At Middle Early College High School in Buffalo, where Jenae Fisher is a student, the lack of adequate state funding keeps the school from being able to update its technology, provide a music program or even keep the building open after the school day ends so that students can receive extra help.
In fact, there's not even enough money for proms, dances or pep rallies.
But, as Fisher will tell you, what her public high school does have are tests. A lot of state standardized tests.
"These tests are stressful," said Fisher, speaking Monday at the West Seneca School District offices near Buffalo as part of the "Day of Action" to reclaim the promise of public education.
"I can do really well all year and then, because of the pressure of a test or because of a bad day, I lose all of that and get pushed back," Fisher said. "I want an education. There is too much emphasis on testing and not enough on learning so I can get the education that I deserve."
Statewide today, parents, educators, unionists and community members are calling for greater state investment in public schools and colleges, a renewed focus on teaching and learning instead of testing, and a three-year moratorium on high-stakes consequences from state standardized tests for students and teachers.
NYSUT is advocating for state lawmakers, specifically, to commit to a $1.9 billion increase in funding for New York's public schools over the current school aid total. That hike would get the state back in line with the Campaign for Fiscal Equity ruling that all students deserve a "sound basic education." The funding increase also would enable the state to establish community schools to address the social and health needs students have, provide universal Pre-K for all 4-year-olds, and restore vital academic and extracurricular programs that in recent years were eliminated as a result of deep budget cuts in wake of the 2008 Wall Street collapse.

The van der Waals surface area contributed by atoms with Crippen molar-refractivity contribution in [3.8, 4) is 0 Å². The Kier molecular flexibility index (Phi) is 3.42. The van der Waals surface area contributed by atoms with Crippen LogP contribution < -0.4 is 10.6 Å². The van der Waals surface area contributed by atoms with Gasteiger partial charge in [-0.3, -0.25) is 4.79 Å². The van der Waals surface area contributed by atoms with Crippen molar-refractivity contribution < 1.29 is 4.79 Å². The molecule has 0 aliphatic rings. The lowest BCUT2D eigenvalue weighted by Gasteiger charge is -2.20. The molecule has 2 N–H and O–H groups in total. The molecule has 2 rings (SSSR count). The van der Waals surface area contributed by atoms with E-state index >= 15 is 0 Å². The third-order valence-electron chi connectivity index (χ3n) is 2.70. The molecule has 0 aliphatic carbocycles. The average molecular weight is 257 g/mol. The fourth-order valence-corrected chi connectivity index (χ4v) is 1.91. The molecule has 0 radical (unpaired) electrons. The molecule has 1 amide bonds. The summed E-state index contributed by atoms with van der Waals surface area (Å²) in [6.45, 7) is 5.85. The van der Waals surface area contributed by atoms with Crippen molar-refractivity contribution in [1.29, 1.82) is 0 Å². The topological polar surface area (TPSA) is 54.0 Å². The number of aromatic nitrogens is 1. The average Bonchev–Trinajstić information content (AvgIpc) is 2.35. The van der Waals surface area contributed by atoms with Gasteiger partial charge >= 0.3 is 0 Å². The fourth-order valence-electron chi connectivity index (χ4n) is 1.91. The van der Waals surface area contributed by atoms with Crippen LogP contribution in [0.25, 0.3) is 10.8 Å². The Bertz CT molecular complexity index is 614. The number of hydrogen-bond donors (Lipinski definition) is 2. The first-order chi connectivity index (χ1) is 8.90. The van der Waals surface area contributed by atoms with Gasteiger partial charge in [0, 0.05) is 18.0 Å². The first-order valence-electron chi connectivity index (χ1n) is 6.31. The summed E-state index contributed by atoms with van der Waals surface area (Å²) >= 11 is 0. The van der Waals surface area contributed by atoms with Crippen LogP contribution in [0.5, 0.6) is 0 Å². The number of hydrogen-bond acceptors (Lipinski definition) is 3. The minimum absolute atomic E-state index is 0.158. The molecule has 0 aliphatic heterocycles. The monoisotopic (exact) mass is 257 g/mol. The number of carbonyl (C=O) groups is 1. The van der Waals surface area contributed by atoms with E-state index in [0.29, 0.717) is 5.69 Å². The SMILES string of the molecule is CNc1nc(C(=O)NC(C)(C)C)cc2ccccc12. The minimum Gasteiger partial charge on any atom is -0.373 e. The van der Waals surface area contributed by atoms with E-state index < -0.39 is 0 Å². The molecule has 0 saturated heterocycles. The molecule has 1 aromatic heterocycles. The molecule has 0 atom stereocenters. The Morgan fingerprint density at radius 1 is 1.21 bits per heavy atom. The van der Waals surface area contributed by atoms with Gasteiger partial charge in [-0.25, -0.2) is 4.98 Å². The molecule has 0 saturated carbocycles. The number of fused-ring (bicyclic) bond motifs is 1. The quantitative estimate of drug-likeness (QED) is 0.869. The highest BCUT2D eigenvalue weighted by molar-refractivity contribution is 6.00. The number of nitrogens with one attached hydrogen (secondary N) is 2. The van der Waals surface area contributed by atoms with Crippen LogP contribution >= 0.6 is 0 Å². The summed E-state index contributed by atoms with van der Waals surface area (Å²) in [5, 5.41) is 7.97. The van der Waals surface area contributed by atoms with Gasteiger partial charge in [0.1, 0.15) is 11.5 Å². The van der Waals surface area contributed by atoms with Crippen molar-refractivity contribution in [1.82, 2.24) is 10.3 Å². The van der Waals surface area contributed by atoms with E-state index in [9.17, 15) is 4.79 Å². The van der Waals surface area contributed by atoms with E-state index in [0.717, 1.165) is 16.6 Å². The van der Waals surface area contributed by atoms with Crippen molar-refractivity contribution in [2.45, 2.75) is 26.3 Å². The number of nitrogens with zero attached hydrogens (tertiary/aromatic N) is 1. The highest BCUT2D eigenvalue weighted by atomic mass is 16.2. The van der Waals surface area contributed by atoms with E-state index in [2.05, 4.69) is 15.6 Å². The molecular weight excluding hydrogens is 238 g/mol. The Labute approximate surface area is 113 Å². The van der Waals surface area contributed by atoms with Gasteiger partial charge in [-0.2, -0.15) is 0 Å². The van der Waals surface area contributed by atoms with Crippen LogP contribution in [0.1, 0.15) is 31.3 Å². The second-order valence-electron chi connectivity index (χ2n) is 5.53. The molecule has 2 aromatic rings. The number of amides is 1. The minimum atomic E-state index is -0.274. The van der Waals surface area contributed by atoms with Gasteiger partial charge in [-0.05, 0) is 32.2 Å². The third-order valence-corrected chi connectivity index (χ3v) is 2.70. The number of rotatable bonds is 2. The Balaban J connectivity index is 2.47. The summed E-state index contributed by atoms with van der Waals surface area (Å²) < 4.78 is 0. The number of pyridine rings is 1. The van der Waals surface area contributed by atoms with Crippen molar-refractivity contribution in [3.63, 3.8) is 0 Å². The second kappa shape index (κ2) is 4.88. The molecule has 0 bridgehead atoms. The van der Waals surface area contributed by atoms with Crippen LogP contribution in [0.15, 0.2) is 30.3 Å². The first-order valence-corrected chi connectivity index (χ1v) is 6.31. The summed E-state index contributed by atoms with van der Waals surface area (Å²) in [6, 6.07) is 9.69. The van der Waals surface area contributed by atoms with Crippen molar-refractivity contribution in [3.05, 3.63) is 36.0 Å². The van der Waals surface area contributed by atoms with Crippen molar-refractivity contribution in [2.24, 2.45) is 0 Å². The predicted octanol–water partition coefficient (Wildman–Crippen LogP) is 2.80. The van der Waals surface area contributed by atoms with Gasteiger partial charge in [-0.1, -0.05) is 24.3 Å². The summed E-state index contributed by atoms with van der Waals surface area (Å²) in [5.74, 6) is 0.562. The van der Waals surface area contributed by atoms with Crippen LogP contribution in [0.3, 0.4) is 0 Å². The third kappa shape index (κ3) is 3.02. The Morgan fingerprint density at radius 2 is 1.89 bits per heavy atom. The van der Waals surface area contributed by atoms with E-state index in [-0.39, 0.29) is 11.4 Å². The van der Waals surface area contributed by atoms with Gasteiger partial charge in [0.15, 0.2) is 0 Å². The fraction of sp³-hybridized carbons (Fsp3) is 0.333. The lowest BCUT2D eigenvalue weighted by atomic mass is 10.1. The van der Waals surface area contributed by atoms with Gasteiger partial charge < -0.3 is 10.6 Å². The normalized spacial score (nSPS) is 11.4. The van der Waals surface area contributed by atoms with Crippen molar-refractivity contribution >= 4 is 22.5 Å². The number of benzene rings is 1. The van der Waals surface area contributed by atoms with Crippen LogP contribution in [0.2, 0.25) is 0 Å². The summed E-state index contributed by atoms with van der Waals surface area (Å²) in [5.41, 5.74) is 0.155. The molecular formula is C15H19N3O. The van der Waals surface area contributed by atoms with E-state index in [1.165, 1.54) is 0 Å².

The union is also demanding state lawmakers increase the investment in New York's public colleges and universities that, despite seeing dramatic enrollment spikes over the past decade, have had their state funding cut sharply.
"There is so much that needs to be fixed right now and cooler minds need to realize that we need to take a recess. That is why we are calling on our legislators and governor to immediately implement a three-year moratorium on the consequences of high states testing on both students and teachers." said NYSUT Secretary-Treasurer Lee Cutler.
Joining Cutler in West Seneca was district Superintendent Mark Crawford; Democratic state Sen. Tim Kennedy of Buffalo; Tom Tucker, a United University Professions leader from the University at Buffalo; West Seneca Teachers Association President Joe Cantafio; NYSUT Board Member Janet Utz, parent leaders and educators.
Cutler said the moratorium is essential to provide educators and parents the necessary time to work with the State Education Department to develop the course corrections needed so the implementation of the new Common Core curriculum is done right.
"During this three-year moratorium," Cutler added, "we need to put our heads together once and for all and find a solution to the budgetary starvation of our schools in this state. A property tax cap makes for good sound bites, but it bites hard at the educational opportunity for students if it is not replaced with adequate funding for schools so class sizes can return to normal and we can offer the quality education that our students here in West Seneca and throughout the state deserve. Adequate funding is not a luxury; it is an essential ingredient to our success in education."